Italy exerted a powerful attraction on northern European artists from the 16th century on. Many of them travelled to Italy as part of their artistic training. They went there to study the art of antiquity, the Renaissance and of their own time. These painters were called ‘Italianates’. The first generation of northerners captured Italian folklife in genre scenes with marked contrasts of light and dark. Later Italianates concentrated on the surroundings and painted landscapes with mountains, ruins and groups of people or animals, all bathed in golden sunlight.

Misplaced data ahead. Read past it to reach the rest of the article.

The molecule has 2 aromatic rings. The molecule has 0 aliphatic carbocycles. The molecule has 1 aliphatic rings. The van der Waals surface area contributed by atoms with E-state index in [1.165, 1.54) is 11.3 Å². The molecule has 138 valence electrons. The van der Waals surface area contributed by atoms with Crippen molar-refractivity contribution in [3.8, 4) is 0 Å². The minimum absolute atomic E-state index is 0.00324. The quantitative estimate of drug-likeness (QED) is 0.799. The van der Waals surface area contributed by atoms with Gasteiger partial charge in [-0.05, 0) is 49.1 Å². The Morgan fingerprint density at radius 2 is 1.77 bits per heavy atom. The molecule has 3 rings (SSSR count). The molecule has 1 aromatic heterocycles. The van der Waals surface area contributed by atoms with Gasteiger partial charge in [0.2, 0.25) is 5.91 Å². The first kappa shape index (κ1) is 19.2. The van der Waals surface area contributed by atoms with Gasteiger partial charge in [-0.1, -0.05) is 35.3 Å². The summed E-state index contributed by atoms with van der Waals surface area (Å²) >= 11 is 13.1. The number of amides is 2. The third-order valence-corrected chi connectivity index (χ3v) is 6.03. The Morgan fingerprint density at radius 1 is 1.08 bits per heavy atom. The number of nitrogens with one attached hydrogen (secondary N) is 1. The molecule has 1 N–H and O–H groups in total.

Most of the Dutch and Flemish Italianiates concluded their journey in Rome. There, in 1623, they founded an artists’ fraternity, the ‘Bent’ (band of painters). Its members, called ‘Bentveughels’ (birds of a feather), were subject to a rite of initiation and given a nickname. Well-known Bentveughels are Cornelis van Poelenburch, Jan Asselijn, Jan Both, Jean Baptiste Weenix and Herman van Swanevelt. Inspired by them, painters in the Netherlands began working in the same style without ever having set foot in Italy.